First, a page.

Seas are the drivers for economies and have great potential for innovation and growth, while providing mankind with manifold goods and ecosystem services fundamental to human well-being, global food security and nutrition. They form an integrated and essential component of the Earth’s ecosystem and are critical to sustainable development. Within this framework, fisheries is recognized as one of the pillars of development at European, international and national level, while the aim is to ensure that fishing is environmentally, economically and socially sustainable and that provides a source of healthy food for citizens, while fostering a dynamic fishing industry and ensuring a fair standard of living for fishing communities (FAO, Directorate-General for Maritime Affairs and Fisheries).
At the European level, the fisheries sector operates within the following context: the recent declaration on sustainable fisheries, the new Common Fisheries Policy, the Directive for Maritime Spatial Planning – a cornerstone of the Commission’s Blue Growth strategy and the EU Integrated Maritime Policy – as well as the Marine Strategy Framework Directive, the Mediterranean Regulation, the Limassol Declaration, the EU’s maritime and fisheries policies for 2014-2020, and the European Maritime and Fisheries Fund. In addition, new regulations enforcing the use of fleet mapping and management and electronic catch report applications (VMS, ERS); regulatory interventions for the creation of a flexible environment for the development of alternative forms of tourism (fishing tourism) and the establishment of social entrepreneurship; an orientation towards managing common maritime heritage of neighbouring countries based on regional plans and principles of cooperation and sustainability.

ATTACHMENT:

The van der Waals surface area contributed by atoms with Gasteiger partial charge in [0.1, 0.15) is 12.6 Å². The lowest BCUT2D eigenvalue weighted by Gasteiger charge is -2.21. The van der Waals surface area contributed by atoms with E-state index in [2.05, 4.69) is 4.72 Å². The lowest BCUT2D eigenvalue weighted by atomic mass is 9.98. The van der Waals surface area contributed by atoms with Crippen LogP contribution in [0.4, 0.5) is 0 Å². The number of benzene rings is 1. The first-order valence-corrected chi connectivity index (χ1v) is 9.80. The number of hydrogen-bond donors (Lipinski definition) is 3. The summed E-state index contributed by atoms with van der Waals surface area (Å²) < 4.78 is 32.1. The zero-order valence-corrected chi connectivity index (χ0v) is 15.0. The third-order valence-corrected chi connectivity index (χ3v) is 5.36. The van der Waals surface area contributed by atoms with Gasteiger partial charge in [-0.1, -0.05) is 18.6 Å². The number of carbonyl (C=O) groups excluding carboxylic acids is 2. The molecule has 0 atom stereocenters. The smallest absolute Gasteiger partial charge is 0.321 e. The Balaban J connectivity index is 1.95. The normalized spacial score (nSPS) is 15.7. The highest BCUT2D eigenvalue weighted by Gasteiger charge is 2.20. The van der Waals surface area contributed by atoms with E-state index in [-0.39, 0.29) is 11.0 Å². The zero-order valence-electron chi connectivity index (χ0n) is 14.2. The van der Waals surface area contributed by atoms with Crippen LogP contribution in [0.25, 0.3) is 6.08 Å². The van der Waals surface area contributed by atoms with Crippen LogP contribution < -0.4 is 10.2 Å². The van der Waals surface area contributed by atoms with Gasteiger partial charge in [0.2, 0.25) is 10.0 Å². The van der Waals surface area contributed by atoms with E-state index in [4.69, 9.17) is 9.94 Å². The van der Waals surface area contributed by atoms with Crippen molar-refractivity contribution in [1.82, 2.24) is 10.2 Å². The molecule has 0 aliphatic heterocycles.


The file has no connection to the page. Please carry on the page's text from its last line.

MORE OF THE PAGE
At the international level, the fisheries sector is marked by the Rome Conference, the International Collective in Support of Fishworkers (ICSF), the Guidelines by the Committee on Fisheries (COFI) of the Food and Agriculture Organization (FAO) that complements the Code of Conduct for Responsible Fisheries (CCRF), FAO’s Safety at Sea for small-scale fisheries in developing countries and last but of utmost importance the IMO’s International Convention on Standards of Training, Certification and Watch keeping for Fishing Vessel Personnel (STCW-F).
It becomes evident that the multiplicity of International, European and regional requirements, policies, initiatives are translated into policy-making and practices at the national level, where needs, cultures, political decisions are blended within the aforementioned frameworks. European Commission and more specifically the Directorate-General for Maritime Affairs and Fisheries and the Scientific, Technical and Economic Committee for Fisheries (STECF) overview these developments and provide important information on the way forward.
Scope of the SeaofSkills Project:
The scope of the SeaofSkills project pertains small-scale fishers who use fishing vessels under 12 meters, with passive gear.